In terms of community projects, the Haslett library is a crown jewel for the local Kiwanis club and member Andy Such.
"We helped move the library," he said. "The community raised $100,000 and we contributed $20,000."
Believe it or not, a lot of that money came from charity poker events, known as 'millionaire parties', which are the main source of income for Haslett Kiwanis and thousands of similar charity organizations across the state.
With the release of regulation updates from the Michigan Gaming Control Board, this week, Such, also a member of the Michigan Charitable Gaming Association says the effect could be devastating.
"I think it's going to have a real effect on how much money we can put back in the community," he said.
The updates include limiting the number of events at one location to three per day, a mandatory midnight closing time and a $15,000 per day cap on chips issued.
Richard Kalm says the regulations are in response to more than 300 violations of the Bingo Act and other state laws found during a recent inspection of 900 events.
"What was sent out is an attempt to align what was actually occurring in those gaming operations to what's allowable to the act and the rules," Kalm, Executive Director of Michigan Gaming Control Board.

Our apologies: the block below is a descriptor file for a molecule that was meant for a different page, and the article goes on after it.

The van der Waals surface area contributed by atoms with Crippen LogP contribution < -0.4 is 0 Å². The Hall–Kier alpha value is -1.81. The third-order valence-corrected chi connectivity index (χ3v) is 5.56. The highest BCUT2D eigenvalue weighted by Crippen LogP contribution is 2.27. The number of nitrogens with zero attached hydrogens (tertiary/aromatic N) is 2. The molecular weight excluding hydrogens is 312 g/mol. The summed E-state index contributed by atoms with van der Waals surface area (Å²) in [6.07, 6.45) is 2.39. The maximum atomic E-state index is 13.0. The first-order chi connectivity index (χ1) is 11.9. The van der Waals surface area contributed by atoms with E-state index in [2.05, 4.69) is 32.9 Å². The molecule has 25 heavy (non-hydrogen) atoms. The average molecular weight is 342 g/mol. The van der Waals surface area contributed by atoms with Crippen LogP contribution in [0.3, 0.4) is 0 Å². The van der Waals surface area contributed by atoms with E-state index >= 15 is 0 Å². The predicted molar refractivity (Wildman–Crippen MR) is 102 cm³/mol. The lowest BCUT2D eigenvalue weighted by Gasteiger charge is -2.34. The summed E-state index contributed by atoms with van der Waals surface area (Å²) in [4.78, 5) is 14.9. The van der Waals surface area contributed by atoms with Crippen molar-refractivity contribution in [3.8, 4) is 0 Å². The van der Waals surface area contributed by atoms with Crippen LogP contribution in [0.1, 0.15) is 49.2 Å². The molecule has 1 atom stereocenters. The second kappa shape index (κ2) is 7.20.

Heather Schuchaskie supplies events at Trippers in Lansing. She says some of the updates, including those affecting chip limits and operating times contradict state laws and will result in loss of business and money for charities.
"We're supposed to be finished at midnight, which means we have to be closed down at 11 p.m.," Schuchaskie, Owner of Aces Gaming Supply and board member of the Michigan Charitable Gaming Association. "Players who are coming and arrive at 10 p.m. just aren't going to come."
Kalm says the enforcement is necessary to limit violations, crime and other issues that hinder fundraising.
"I'm concerned there will be serious issues of whether this industry will survive," he said.